In rapid changing online environments, continues business experimentation is a great way of constantly learning what works and what doesn’t. But then the question might arise: how far do you go? What do you test? And is it sometimes ok NOT to test something?
Our brains are naturally trained against taking risk, a bias psychologists call loss aversion: it's the feeling that giving something up is much worse, than the joy of acquiring something new. So often when we make choices, our brain estimates if the potential loss is an affordable loss. In other words: can you afford to be wrong?
Now I think you should test as many things as possible within the resources you have. At some companies (like Microsoft or booking.com) they even have the capacity to A/B test all bugfix releases. And as CRO specialists we are trained to be courageous risk-takers and run experiments. We might actually be biased the other way around and want to experiment on everything. Which is good, but I do think there are still exceptions where it's ok NOT to test something. And here's a story to illustrate that.
Two statisticians are hiking in the woods. Big glasses, cargo pants, big wellies, the nerds were well prepared. At some point during their hike however it starts to rain which is still a bit uncomfortable so they start looking for shelter. After a couple of minutes they find a cave and the first statistician says that he will go inside to check if it’s safe. So while the second statistician waits outside, the first one moves in and about 5 seconds after the first statistician rounds the first corner in the cave, there is a loud roar and ruffling noise of a big hairy beast. And then… silence..
So the statistician outside goes like: that was only one person so not a large sample size. We also didn't have a control group, he wasn't a good representative sample of statisticians and there might be lots of confounders going on… BUT I’m not going inside. Because if there is a bear in there, I don’t want to know.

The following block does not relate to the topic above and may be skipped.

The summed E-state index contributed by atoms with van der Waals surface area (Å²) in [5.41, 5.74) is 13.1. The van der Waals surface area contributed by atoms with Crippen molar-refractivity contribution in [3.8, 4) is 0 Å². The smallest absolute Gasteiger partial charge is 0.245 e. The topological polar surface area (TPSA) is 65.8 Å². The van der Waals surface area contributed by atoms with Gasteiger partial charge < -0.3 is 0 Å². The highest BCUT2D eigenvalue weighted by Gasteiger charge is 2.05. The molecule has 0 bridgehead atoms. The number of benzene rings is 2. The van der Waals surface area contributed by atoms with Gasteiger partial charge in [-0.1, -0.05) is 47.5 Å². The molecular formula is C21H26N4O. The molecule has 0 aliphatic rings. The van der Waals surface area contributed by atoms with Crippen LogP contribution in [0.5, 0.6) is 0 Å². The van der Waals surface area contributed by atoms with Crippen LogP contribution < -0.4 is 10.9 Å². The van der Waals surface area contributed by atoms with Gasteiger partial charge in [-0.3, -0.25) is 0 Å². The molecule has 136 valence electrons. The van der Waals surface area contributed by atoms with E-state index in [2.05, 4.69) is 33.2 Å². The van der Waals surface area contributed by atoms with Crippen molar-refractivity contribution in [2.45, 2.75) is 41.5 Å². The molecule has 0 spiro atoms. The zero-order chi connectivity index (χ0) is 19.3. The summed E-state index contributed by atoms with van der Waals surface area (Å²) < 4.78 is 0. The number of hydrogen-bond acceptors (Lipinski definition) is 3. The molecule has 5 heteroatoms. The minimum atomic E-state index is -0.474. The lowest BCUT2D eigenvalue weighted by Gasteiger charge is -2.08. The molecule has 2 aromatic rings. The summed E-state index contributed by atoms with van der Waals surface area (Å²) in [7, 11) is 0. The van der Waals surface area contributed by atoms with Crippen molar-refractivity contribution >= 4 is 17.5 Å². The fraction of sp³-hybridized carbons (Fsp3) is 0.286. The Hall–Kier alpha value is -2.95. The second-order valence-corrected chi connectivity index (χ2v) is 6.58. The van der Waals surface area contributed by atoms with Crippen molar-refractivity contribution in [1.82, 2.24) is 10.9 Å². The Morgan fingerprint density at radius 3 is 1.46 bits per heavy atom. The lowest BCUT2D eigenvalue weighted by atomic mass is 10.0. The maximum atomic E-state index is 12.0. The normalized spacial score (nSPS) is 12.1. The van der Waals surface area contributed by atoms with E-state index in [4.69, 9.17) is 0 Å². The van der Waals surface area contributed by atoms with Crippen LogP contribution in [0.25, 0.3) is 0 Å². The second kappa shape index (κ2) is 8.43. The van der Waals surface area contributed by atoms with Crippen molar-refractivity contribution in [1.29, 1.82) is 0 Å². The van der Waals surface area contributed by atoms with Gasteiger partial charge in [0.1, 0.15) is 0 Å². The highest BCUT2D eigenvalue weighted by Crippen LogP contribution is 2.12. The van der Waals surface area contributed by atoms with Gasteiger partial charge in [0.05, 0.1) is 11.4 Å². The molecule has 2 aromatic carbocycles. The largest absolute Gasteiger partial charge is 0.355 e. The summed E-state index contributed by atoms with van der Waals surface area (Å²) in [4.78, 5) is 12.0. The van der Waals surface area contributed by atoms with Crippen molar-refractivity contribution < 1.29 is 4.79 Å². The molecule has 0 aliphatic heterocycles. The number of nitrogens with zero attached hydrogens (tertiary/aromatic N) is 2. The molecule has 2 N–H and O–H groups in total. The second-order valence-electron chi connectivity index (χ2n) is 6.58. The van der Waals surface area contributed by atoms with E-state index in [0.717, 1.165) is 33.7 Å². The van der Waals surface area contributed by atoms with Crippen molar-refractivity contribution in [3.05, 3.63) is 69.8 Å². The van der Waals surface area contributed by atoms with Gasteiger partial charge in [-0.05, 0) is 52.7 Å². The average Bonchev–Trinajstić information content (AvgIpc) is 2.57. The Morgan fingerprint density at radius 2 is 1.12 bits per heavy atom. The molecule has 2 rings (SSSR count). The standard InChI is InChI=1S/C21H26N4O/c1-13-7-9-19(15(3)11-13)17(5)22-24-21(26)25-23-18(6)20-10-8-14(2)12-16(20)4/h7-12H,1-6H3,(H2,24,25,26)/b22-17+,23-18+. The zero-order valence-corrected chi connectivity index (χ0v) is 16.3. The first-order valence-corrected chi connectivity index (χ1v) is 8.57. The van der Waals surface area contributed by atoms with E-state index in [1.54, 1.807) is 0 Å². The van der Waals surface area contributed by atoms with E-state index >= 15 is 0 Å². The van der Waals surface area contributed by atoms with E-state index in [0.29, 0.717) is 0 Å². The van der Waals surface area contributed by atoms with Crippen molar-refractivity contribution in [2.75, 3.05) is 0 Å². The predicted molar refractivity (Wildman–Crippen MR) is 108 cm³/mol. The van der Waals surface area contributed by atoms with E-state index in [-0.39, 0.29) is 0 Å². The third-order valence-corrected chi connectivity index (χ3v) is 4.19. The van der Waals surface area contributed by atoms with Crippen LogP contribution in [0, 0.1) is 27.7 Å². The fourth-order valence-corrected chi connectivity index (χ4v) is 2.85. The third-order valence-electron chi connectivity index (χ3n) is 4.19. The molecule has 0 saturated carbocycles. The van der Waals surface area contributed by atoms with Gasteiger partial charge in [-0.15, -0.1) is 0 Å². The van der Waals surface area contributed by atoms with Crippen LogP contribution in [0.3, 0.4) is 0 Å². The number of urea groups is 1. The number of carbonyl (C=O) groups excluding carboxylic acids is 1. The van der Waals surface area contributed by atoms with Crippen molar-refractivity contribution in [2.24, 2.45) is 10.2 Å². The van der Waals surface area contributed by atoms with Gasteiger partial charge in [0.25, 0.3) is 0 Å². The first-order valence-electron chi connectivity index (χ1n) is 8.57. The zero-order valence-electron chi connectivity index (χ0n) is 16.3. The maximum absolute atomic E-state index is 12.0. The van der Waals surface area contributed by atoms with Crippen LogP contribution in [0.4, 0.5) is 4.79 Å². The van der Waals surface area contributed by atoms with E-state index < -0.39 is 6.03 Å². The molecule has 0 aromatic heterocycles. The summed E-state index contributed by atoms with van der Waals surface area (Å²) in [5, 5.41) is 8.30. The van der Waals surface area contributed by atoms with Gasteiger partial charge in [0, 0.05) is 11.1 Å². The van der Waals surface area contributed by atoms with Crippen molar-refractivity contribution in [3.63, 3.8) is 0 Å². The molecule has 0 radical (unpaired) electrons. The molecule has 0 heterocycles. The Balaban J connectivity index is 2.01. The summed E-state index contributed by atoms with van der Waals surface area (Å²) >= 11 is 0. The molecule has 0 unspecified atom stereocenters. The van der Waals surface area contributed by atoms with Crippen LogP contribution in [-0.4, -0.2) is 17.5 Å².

On your website, you usually do want to know. If you’re wrong and spend a few hundred bucks testing a new hypotheses, there is no bear coming out to eat you. And if you run experiments systematically, over time you'll learn a lot and can greatly improve the way you communicate with your website visitors.
So when you ask: are there decisions that are too risky.... Yes, there are. But then you consciously decide between knowing and risk and sometimes you might decide that the risk is so great that you don’t want to know. I’ll wait outside the cave and become wet, that’s ok. As long as you know that’s what you did.
The "bear in the cave" story came from Lukas Vermeer!
Recently I've seen some (often absolute) statements going around, generally in the line of "open source commerce platforms are a terrible idea". Now of course different solutions always have different pros and cons.
A hierarchy of evidence (or levels of evidence) is a heuristic used to rank the relative strength of results obtained from scientific research. I've created a version of this chart/pyramid applied to CRO which you can see below. It contains the options we have as optimizers and tools and methods we often use to gather data.